After being grounded for four months, Russia’s accident prone Proton booster will be back in action Sunday morning with officials once again praying it launches a payload into space rather than back to Earth.

Meanwhile, Russian officials are moving ahead with an expensive plan to overhaul Proton’s builder, Khrunichev, to allow it to compete with American start-up SpaceX on price and to produce a new family of Angara boosters.


Russia Gears Up for Angara 5 Test, Eyes Ending Use of Rockot

Rockot launch vehicle
Rockot launch vehicle

Following a successful suborbital flight of the Angara 1 booster in July, Russian space officials are gearing up to test the larger Angara 5 launch vehicle by the end of the year.

The Khrunichev-built Angara is a modular family of rockets on which additional boosters are added to the first-stage core.  Angara 5 is designed to place 24.5 metric tons of cargo into low Earth orbit (LEO). The smaller Angara 1 can loft 3.8 metric tons to LEO.


Khrunichev Investigation Focuses on Acquisition of ILS Shares

Proton rocket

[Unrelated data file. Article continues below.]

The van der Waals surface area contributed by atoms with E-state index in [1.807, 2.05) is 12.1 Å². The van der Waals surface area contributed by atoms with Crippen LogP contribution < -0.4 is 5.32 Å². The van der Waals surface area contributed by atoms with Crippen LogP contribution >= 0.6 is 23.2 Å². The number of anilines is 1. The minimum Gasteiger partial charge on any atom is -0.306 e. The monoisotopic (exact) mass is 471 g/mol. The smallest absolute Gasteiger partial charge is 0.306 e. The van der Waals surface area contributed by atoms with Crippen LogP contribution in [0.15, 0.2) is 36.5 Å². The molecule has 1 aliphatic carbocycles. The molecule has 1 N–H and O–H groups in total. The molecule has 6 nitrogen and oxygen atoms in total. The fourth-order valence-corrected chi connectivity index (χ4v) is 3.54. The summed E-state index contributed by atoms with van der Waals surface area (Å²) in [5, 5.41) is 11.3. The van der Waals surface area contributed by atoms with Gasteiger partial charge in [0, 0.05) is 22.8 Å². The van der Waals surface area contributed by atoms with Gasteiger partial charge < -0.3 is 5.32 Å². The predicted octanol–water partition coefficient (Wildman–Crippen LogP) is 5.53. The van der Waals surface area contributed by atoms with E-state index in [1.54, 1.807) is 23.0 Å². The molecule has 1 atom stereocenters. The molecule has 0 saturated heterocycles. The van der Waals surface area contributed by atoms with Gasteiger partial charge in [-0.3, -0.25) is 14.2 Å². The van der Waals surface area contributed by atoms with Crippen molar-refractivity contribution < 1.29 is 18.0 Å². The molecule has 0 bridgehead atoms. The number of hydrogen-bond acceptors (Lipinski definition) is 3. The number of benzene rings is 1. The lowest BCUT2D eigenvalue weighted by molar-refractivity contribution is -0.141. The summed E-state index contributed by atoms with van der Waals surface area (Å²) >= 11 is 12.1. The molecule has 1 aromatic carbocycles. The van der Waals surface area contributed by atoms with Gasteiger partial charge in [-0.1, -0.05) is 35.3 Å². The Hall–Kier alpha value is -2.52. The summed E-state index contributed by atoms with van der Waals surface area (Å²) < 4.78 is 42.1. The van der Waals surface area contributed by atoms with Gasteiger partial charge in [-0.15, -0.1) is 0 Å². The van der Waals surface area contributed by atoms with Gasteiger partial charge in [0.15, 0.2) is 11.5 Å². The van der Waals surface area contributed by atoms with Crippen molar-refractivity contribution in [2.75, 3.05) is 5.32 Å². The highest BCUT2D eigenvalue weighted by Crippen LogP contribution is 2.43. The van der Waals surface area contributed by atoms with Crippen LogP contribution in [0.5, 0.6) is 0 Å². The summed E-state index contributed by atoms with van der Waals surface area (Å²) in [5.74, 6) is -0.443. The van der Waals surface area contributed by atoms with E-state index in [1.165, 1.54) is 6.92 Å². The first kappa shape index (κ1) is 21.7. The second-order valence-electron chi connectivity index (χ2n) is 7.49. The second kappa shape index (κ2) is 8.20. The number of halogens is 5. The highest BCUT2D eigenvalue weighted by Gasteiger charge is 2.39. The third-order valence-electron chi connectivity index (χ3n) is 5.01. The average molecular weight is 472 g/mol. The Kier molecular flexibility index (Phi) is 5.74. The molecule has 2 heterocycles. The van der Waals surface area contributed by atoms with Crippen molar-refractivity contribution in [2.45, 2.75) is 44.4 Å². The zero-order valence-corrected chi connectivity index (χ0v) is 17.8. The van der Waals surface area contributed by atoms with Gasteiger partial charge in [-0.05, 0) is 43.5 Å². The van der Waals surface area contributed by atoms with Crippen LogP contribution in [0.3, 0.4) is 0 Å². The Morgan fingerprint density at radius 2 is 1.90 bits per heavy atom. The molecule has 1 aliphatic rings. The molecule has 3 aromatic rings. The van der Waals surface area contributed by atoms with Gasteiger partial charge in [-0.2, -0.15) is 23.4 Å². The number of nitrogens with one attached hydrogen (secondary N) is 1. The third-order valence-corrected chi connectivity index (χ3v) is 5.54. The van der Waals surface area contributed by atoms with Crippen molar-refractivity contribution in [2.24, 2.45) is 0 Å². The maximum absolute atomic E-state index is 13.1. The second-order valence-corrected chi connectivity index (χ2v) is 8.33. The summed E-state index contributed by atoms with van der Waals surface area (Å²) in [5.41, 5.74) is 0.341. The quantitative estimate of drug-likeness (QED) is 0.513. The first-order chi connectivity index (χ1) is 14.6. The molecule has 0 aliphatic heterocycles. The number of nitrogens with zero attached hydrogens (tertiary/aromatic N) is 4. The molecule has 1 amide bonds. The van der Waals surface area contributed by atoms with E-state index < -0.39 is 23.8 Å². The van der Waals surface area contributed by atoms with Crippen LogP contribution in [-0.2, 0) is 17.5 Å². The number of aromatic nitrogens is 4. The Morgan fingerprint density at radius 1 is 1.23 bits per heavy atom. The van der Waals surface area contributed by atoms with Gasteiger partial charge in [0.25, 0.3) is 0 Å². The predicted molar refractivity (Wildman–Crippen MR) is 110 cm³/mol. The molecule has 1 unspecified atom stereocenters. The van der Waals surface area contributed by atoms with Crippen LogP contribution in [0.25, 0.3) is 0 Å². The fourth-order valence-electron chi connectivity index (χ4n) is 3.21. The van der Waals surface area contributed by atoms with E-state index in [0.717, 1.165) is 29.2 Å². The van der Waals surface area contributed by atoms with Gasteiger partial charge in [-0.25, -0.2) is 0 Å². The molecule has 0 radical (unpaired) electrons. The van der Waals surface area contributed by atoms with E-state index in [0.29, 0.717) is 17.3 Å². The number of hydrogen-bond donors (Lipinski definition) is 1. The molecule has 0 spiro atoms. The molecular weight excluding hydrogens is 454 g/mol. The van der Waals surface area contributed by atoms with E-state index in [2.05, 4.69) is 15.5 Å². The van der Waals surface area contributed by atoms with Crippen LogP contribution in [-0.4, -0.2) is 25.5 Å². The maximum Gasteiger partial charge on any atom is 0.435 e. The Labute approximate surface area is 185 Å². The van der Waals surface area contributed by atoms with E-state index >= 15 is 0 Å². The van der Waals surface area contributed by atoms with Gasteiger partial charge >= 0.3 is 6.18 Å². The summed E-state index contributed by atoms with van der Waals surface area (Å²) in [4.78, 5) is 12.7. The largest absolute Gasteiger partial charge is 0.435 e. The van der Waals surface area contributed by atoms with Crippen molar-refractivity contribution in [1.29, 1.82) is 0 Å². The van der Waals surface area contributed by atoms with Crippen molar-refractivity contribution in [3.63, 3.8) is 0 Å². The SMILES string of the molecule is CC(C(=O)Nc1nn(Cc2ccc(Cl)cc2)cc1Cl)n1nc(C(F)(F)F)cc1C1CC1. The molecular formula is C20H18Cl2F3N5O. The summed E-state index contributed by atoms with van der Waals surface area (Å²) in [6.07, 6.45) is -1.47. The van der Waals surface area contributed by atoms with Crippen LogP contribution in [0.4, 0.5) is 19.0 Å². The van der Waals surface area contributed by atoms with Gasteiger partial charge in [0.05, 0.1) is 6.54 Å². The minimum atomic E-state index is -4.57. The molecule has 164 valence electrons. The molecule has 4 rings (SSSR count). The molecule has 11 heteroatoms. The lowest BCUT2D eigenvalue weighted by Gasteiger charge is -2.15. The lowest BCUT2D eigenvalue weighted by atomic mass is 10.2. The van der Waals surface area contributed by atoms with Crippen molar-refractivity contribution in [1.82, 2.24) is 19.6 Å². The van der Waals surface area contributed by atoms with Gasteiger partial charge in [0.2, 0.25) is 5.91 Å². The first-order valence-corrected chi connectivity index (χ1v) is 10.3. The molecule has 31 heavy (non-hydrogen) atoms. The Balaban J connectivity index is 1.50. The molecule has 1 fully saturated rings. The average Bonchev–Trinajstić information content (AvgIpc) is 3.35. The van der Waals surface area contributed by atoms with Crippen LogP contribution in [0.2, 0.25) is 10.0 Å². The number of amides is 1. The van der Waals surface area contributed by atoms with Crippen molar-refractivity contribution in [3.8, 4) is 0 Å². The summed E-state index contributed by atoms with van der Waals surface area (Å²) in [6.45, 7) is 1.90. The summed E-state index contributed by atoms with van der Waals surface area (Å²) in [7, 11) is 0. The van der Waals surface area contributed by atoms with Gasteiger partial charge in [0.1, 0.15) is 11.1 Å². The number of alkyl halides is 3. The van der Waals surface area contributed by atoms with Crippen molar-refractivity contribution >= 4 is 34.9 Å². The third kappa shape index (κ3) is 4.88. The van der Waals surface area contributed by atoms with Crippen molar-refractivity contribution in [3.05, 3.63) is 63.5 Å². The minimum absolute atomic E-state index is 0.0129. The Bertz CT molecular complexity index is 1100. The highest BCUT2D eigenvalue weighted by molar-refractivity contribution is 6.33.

Proton rocket

In 2008, Khrunichev paid two and a half times more for a 51 percent share in the U.S.-based International Launch Services (ILS) than the company it bought it from had paid only two years earlier, according to Izvestia.

The disparity between the purchase prices has vexed Russian investigators, as have the identities of those who controlled the British Virgin Islands company that sold its shares in ILS to Khrunichev.


Khrunichev Overhaul to Cost Mega Rubles

Holy shi'ski! The go KABOOMSKI! (Credit: Tsenki TV)
A Khrunichev Poton booster launches a satellite into the ground at Baikonur Cosmodrome, (Credit: Tsenki TV)

So, just how bad off are things at accident prone Khrunichev? Try 30 billion rubes ($825 million) worth of bad off.

That’s how much Russian officials estimate it will cost to overhaul the venerable rocket producer, which has been responsible for a series of Proton launch failures over the past four years.

And that’s just a preliminary estimate. Who knows what else will crop up as officials delve deeper into the innards of the troubled company.